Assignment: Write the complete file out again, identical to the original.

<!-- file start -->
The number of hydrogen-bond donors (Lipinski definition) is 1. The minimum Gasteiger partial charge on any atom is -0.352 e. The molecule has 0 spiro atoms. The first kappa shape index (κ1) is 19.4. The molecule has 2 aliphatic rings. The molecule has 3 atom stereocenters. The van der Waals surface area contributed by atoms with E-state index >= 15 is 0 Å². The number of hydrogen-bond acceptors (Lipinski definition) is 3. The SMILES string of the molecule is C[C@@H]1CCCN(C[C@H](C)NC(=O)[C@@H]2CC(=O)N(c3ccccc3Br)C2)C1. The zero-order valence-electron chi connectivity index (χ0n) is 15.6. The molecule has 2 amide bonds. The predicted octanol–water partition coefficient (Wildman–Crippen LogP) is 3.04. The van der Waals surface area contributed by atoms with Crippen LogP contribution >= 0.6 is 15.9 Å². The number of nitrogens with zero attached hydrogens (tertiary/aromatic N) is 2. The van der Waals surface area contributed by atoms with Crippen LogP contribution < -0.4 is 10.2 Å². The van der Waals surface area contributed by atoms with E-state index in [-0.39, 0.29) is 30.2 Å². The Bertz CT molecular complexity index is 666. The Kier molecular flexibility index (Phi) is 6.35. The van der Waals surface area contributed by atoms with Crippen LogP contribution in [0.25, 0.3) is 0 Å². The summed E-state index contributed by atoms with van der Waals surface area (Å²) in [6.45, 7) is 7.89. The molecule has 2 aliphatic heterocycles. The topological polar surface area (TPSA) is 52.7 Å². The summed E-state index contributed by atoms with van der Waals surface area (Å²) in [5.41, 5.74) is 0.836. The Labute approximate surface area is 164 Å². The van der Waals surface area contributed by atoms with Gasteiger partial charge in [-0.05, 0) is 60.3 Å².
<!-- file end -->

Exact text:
The number of hydrogen-bond donors (Lipinski definition) is 1. The minimum Gasteiger partial charge on any atom is -0.352 e. The molecule has 0 spiro atoms. The first kappa shape index (κ1) is 19.4. The molecule has 2 aliphatic rings. The molecule has 3 atom stereocenters. The van der Waals surface area contributed by atoms with E-state index >= 15 is 0 Å². The number of hydrogen-bond acceptors (Lipinski definition) is 3. The SMILES string of the molecule is C[C@@H]1CCCN(C[C@H](C)NC(=O)[C@@H]2CC(=O)N(c3ccccc3Br)C2)C1. The zero-order valence-electron chi connectivity index (χ0n) is 15.6. The molecule has 2 amide bonds. The predicted octanol–water partition coefficient (Wildman–Crippen LogP) is 3.04. The van der Waals surface area contributed by atoms with Crippen LogP contribution >= 0.6 is 15.9 Å². The number of nitrogens with zero attached hydrogens (tertiary/aromatic N) is 2. The van der Waals surface area contributed by atoms with Crippen LogP contribution < -0.4 is 10.2 Å². The van der Waals surface area contributed by atoms with E-state index in [-0.39, 0.29) is 30.2 Å². The Bertz CT molecular complexity index is 666. The Kier molecular flexibility index (Phi) is 6.35. The van der Waals surface area contributed by atoms with Crippen LogP contribution in [0.25, 0.3) is 0 Å². The summed E-state index contributed by atoms with van der Waals surface area (Å²) in [6.45, 7) is 7.89. The molecule has 2 aliphatic heterocycles. The topological polar surface area (TPSA) is 52.7 Å². The summed E-state index contributed by atoms with van der Waals surface area (Å²) in [5.41, 5.74) is 0.836. The Labute approximate surface area is 164 Å². The van der Waals surface area contributed by atoms with Gasteiger partial charge in [-0.05, 0) is 60.3 Å².